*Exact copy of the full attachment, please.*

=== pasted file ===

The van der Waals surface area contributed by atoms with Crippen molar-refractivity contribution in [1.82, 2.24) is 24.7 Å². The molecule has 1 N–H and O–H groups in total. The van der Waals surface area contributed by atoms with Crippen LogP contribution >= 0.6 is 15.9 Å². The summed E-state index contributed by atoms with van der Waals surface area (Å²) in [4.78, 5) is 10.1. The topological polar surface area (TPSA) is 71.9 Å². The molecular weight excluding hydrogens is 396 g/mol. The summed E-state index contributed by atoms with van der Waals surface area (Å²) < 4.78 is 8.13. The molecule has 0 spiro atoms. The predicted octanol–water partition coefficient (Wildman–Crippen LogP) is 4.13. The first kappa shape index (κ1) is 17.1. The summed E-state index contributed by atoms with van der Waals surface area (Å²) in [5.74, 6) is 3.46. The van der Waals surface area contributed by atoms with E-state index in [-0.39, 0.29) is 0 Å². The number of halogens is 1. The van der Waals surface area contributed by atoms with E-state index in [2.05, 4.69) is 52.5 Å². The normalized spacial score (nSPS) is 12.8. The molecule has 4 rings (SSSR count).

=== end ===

The van der Waals surface area contributed by atoms with Crippen molar-refractivity contribution in [1.82, 2.24) is 24.7 Å². The molecule has 1 N–H and O–H groups in total. The van der Waals surface area contributed by atoms with Crippen LogP contribution >= 0.6 is 15.9 Å². The summed E-state index contributed by atoms with van der Waals surface area (Å²) in [4.78, 5) is 10.1. The topological polar surface area (TPSA) is 71.9 Å². The molecular weight excluding hydrogens is 396 g/mol. The summed E-state index contributed by atoms with van der Waals surface area (Å²) < 4.78 is 8.13. The molecule has 0 spiro atoms. The predicted octanol–water partition coefficient (Wildman–Crippen LogP) is 4.13. The first kappa shape index (κ1) is 17.1. The summed E-state index contributed by atoms with van der Waals surface area (Å²) in [5.74, 6) is 3.46. The van der Waals surface area contributed by atoms with E-state index in [-0.39, 0.29) is 0 Å². The number of halogens is 1. The van der Waals surface area contributed by atoms with E-state index in [2.05, 4.69) is 52.5 Å². The normalized spacial score (nSPS) is 12.8. The molecule has 4 rings (SSSR count).